Some patients with facial neuralgia respond favorably to vitamin B12 injections.
PHILADELPHIA—Vitamin B12 deficiency may cause isolated facial neuralgia, independent of trigeminal neuralgia and peripheral neuropathy, according to research presented at the 14th Congress of the International Headache Society. Treatment with B12 injections was found to alleviate the condition.
Jitendra K. Baruah, MD, and Gita R. Baruah, MD, presented a review of 17 patients (10 women; mean age, 55.4) who experienced frequent episodes of isolated unilateral facial neuralgic pain not typical of trigeminal neuralgia. A neurologic examination revealed that corneal and facial sensation, along with the strength of both facial and trigeminal nerve innervated muscles, were normal.
All patients reported a decrease in touch and pain sensation, as well as numbness on the affected side. The blink reflex and trigeminal nerve–evoked response were abnormal, and all subjects had low levels of serum B12 (average, 186.7 pg/mL; reference range, 300 to 900 pg/mL) and high levels of methylmalonic acid, indicating defective gastrointestinal absorption of vitamin B12, the researchers noted.
The patients received intramuscular or subcutaneous injections of 1,000 mcg vitamin B12, once a week for four weeks. The dose was subsequently tapered down to two-week intervals for eight weeks, and then once a month for a year, at which point patients will be re-evaluated.
Identifying and Treating Patients With Facial Neuralgia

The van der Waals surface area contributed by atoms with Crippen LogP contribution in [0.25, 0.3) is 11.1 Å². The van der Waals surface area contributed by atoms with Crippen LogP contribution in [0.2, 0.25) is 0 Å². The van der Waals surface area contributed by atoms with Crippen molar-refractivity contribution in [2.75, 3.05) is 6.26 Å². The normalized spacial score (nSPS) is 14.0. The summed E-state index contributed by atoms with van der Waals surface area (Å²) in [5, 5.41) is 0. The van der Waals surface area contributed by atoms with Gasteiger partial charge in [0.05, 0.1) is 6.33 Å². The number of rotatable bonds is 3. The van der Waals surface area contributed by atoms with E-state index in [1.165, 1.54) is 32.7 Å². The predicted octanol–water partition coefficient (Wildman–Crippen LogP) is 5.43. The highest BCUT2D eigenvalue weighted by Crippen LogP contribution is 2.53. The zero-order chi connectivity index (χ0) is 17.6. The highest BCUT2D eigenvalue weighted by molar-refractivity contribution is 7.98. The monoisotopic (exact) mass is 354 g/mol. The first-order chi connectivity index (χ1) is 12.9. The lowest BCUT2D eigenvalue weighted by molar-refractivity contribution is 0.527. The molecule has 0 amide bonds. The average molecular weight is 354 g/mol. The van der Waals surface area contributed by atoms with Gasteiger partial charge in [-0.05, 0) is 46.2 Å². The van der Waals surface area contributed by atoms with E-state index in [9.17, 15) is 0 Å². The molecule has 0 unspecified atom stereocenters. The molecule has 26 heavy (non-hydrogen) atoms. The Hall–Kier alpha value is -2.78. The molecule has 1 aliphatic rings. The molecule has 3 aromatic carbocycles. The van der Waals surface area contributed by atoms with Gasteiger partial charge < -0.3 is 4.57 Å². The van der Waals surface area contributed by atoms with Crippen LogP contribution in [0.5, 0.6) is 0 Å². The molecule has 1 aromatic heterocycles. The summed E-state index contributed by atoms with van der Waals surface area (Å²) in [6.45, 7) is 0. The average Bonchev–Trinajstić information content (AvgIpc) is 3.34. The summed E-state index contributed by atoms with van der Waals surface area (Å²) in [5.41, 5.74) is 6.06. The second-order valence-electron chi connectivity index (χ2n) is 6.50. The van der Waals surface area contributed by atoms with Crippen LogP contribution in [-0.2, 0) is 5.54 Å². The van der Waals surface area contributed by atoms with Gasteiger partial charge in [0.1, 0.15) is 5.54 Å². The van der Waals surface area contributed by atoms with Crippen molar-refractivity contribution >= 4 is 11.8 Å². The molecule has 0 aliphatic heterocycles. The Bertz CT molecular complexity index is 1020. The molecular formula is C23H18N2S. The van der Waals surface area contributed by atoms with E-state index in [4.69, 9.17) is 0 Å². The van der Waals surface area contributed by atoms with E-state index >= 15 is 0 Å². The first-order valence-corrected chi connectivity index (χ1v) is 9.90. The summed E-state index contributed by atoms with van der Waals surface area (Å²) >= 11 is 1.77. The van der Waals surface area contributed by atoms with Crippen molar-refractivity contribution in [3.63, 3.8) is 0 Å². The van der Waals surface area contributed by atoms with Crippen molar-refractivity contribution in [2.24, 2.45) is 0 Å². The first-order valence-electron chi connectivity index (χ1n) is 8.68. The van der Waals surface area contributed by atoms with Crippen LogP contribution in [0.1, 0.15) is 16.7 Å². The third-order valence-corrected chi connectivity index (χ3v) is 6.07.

The researchers observed the vitamin B12 deficiency during clinical evaluations of patients in their respective practices. “It was somewhat unexpected that vitamin B12 deficiency can cause isolated facial neuralgia,” Dr. Jitendra K. Baruah, a neurologist based in Milwaukee, told Neurology Reviews. “Treatment for facial neuralgia is sometimes very difficult, and patients may often go into multimodalities treatment without much success. Knowing that this condition is remediable with vitamin B12 therapy, it is important to identify these patients and treat them accordingly.”
The investigators also found that many patients with facial neuralgia also developed cold sores (herpes simplex labialis) on the site of the facial neuralgia, and the cold sores also responded to vitamin B12 treatment. “It may be possible that having cold sores means there is an active herpes simplex virus located in the gasserian ganglion, indicating that there may be some compromise of that particular side and these trigeminal nerves are found to be more susceptible to deficiencies to vitamins, such as B12,” Dr. Baruah explained.
—Rebecca K. Abma